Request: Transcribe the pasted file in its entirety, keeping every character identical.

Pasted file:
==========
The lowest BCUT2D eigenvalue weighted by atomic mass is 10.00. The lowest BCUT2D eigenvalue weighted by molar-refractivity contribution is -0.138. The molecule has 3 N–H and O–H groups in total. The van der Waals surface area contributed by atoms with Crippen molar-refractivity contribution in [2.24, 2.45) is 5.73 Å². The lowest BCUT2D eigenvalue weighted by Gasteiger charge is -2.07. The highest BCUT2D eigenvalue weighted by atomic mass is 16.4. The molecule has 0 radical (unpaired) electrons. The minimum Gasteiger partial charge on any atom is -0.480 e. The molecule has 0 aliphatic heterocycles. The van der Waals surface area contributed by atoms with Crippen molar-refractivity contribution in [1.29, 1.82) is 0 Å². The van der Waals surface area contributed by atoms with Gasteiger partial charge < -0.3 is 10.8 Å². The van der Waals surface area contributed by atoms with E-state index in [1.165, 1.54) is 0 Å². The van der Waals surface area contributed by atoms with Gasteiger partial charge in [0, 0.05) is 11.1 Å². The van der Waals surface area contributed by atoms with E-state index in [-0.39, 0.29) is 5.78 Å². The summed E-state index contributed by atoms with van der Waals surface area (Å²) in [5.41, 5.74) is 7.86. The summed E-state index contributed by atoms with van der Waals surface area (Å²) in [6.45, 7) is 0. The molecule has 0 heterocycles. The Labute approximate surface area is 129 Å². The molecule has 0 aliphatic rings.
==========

The lowest BCUT2D eigenvalue weighted by atomic mass is 10.00. The lowest BCUT2D eigenvalue weighted by molar-refractivity contribution is -0.138. The molecule has 3 N–H and O–H groups in total. The van der Waals surface area contributed by atoms with Crippen molar-refractivity contribution in [2.24, 2.45) is 5.73 Å². The lowest BCUT2D eigenvalue weighted by Gasteiger charge is -2.07. The highest BCUT2D eigenvalue weighted by atomic mass is 16.4. The molecule has 0 radical (unpaired) electrons. The minimum Gasteiger partial charge on any atom is -0.480 e. The molecule has 0 aliphatic heterocycles. The van der Waals surface area contributed by atoms with Crippen molar-refractivity contribution in [1.29, 1.82) is 0 Å². The van der Waals surface area contributed by atoms with Gasteiger partial charge < -0.3 is 10.8 Å². The van der Waals surface area contributed by atoms with E-state index in [1.165, 1.54) is 0 Å². The van der Waals surface area contributed by atoms with Gasteiger partial charge in [0, 0.05) is 11.1 Å². The van der Waals surface area contributed by atoms with E-state index in [-0.39, 0.29) is 5.78 Å². The summed E-state index contributed by atoms with van der Waals surface area (Å²) in [5.41, 5.74) is 7.86. The summed E-state index contributed by atoms with van der Waals surface area (Å²) in [6.45, 7) is 0. The molecule has 0 heterocycles. The Labute approximate surface area is 129 Å². The molecule has 0 aliphatic rings.